My opponent is mistaken because this hypothetical instance is not specific to Bob or his pond, it shows that any individuals that own property with water should have ownership over that water. It could be John and his pool, or Lucy and her well.
Currently people have the right to own land and the water that belongs to it, which is a natural consequence of land ownership. Instead, my opponent suggests that Bob the farmer should have ownership over his land and at the same time not have ownership of the water (and doesn't see how this is a contradiction) inside of it as per the following statement of his:
"I have argued that since water is so fundamental, ownership of it violates dignity. Therefore, private property rights should not extend to water."
Additionally my opponent claims that any property rights Bob has over his land are secondary to peoples right to access the water in his land.
"Moreover, dignity rights trump property rights in every situation since they are so much more fundamental"
If we accept my opponents arguments then people can come and go as they please taking from Bob's pond as they see fit, not only this, but they could damage his property in order to obtain water. Tom can drive a tractor through Bob's fence and over his garden in order to obtain water, since access to water is required for his dignity.
If my opponents reasoning is correct it leads to absurd conclusions and puts into jeopardy peoples rights to property, privacy and safety. So we must conclude that my opponent premise that: free access to water is part of ones fundamental right to dignity is false or that his premise: private ownership of water should not be allowed is false. Either one of these refutes his argument, since his justification for private ownership of water not being allowed is because he believes that it violates persons rights to dignity.
Thus I have demonstrated that free access to water is not a fundamental right to dignity, only the bare minimum access to water needed for biological needs (such as survival) is a fundamental right and this fundamental right is not violated by individuals ownership of water. Since there are many other sources of public water such as public food banks and public water fountains. As well as very cheap and readily available water in any grocery or convenience store.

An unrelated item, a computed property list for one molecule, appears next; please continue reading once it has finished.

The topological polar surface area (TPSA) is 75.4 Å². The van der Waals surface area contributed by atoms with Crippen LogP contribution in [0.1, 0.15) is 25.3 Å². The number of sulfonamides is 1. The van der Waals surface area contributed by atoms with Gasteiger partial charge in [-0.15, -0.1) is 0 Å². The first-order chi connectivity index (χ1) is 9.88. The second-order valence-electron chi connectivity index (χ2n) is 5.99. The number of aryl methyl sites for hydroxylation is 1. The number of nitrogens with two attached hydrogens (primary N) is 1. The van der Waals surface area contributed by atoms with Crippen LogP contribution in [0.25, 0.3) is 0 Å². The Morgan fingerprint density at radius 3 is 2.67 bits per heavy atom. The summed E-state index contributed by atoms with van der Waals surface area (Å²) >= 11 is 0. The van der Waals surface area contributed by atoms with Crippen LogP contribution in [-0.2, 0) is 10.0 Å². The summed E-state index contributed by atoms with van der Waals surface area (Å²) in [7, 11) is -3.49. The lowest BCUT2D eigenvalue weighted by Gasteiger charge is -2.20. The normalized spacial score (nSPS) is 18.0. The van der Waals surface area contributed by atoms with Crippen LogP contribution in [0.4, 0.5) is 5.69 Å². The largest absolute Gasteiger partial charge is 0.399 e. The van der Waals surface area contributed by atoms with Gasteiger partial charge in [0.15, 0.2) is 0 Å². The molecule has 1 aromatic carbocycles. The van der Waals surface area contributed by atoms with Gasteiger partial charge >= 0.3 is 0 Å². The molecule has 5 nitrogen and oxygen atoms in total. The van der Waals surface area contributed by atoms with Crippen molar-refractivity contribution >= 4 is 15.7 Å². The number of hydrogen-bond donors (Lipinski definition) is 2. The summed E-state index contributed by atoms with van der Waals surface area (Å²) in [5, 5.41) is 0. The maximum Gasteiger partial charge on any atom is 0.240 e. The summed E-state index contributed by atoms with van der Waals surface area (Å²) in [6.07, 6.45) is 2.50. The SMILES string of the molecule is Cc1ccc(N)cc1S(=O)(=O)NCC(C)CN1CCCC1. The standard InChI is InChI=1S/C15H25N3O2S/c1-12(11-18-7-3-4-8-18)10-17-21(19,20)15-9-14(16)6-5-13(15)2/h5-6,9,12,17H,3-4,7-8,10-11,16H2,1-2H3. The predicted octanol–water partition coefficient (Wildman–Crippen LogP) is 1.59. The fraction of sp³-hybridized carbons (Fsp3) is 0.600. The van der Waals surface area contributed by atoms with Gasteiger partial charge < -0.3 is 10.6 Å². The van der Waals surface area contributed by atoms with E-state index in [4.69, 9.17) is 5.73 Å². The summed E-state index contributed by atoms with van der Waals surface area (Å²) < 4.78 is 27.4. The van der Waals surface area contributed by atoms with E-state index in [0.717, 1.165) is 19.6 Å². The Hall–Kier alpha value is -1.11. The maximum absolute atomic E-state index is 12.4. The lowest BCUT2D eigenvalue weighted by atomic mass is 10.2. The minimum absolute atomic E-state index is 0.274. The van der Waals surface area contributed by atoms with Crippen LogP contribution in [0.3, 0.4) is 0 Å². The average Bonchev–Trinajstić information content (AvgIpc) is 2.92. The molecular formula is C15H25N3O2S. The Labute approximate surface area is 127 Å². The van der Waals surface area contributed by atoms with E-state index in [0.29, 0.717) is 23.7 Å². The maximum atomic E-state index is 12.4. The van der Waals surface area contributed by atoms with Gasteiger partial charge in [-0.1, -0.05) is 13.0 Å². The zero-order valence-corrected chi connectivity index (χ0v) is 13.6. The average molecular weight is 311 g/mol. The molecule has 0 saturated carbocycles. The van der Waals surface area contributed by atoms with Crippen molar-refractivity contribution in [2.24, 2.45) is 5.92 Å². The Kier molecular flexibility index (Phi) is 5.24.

It stands to reason that private ownership of water is essential to an individuals private ownership of land, and is essential to an individuals right to privacy and safety. Since private ownership of water does not violate anyones right to dignity, and public ownership of water violates individuals rights to property, safety and privacy it stands to reason that private ownership of water for individuals should be allowed.
My opposition agrees with me that:
"This is, as a whole, a claim I entirely agree with: people are entitled to the bare minimum of what they need and what they need only."
Then he tries to show that privatizing water will cause people to not have access to water:
"Everyone is entitled to a bare minimum of water, privatizing water prevents some people (especially poorer people) from being able to receive this bare minimum."
He makes the claim that:
"They choose via selling it: people who can afford to buy water receive it, those who can"t don"t. Therefore, privatizing water leads to people being prevented from getting any water at all because they can"t afford it."
This is an unjustified conclusion to draw, my opponent is assuming that privatizing water will increase the price rather than decrease the price of water, which is false according to . So my opponents argument doesn't stand.
I made the argument that a bare minimum of food is a fundamental right of a person, which my opponent agrees with:
"People are entitled to obtain the bare minimum of food they require to live, that does not mean that people can just take whatever they want, rather, they should only get (at least) what they need."